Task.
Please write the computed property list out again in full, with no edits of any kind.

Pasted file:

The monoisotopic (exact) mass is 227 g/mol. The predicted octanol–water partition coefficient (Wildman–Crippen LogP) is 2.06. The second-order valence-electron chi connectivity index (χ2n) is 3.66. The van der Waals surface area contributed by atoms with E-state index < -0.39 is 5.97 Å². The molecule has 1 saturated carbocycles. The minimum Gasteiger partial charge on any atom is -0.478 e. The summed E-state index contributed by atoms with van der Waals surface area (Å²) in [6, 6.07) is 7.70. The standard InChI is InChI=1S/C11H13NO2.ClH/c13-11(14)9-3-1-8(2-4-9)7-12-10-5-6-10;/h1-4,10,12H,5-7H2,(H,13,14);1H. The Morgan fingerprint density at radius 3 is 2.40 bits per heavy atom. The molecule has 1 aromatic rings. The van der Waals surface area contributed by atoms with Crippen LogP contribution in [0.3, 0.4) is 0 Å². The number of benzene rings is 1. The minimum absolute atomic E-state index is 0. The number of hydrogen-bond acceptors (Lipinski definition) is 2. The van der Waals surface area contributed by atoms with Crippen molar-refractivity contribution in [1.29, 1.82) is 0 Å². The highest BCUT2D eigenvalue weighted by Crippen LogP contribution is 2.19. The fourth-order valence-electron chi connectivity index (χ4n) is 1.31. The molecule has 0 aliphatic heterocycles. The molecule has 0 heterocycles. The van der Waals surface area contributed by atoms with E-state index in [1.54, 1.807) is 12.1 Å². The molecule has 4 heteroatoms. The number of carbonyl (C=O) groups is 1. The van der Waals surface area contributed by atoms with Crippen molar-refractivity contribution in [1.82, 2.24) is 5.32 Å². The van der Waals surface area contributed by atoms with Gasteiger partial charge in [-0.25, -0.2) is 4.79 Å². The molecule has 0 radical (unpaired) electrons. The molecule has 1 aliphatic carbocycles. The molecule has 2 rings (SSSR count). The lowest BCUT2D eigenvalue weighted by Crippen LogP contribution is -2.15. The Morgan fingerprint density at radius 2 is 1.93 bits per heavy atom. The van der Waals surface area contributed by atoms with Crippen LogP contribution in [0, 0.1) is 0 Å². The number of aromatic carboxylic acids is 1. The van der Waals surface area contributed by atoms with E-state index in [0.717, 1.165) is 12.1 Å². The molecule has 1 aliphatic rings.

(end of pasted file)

The monoisotopic (exact) mass is 227 g/mol. The predicted octanol–water partition coefficient (Wildman–Crippen LogP) is 2.06. The second-order valence-electron chi connectivity index (χ2n) is 3.66. The van der Waals surface area contributed by atoms with E-state index < -0.39 is 5.97 Å². The molecule has 1 saturated carbocycles. The minimum Gasteiger partial charge on any atom is -0.478 e. The summed E-state index contributed by atoms with van der Waals surface area (Å²) in [6, 6.07) is 7.70. The standard InChI is InChI=1S/C11H13NO2.ClH/c13-11(14)9-3-1-8(2-4-9)7-12-10-5-6-10;/h1-4,10,12H,5-7H2,(H,13,14);1H. The Morgan fingerprint density at radius 3 is 2.40 bits per heavy atom. The molecule has 1 aromatic rings. The van der Waals surface area contributed by atoms with Crippen LogP contribution in [0.3, 0.4) is 0 Å². The number of benzene rings is 1. The minimum absolute atomic E-state index is 0. The number of hydrogen-bond acceptors (Lipinski definition) is 2. The van der Waals surface area contributed by atoms with Crippen molar-refractivity contribution in [1.29, 1.82) is 0 Å². The highest BCUT2D eigenvalue weighted by Crippen LogP contribution is 2.19. The fourth-order valence-electron chi connectivity index (χ4n) is 1.31. The molecule has 0 aliphatic heterocycles. The molecule has 0 heterocycles. The van der Waals surface area contributed by atoms with E-state index in [1.54, 1.807) is 12.1 Å². The molecule has 4 heteroatoms. The number of carbonyl (C=O) groups is 1. The van der Waals surface area contributed by atoms with Crippen molar-refractivity contribution in [1.82, 2.24) is 5.32 Å². The van der Waals surface area contributed by atoms with Gasteiger partial charge in [-0.25, -0.2) is 4.79 Å². The molecule has 0 radical (unpaired) electrons. The molecule has 1 aliphatic carbocycles. The molecule has 2 rings (SSSR count). The lowest BCUT2D eigenvalue weighted by Crippen LogP contribution is -2.15. The Morgan fingerprint density at radius 2 is 1.93 bits per heavy atom. The van der Waals surface area contributed by atoms with Crippen LogP contribution in [0, 0.1) is 0 Å². The number of aromatic carboxylic acids is 1. The van der Waals surface area contributed by atoms with E-state index in [0.717, 1.165) is 12.1 Å². The molecule has 1 aliphatic rings.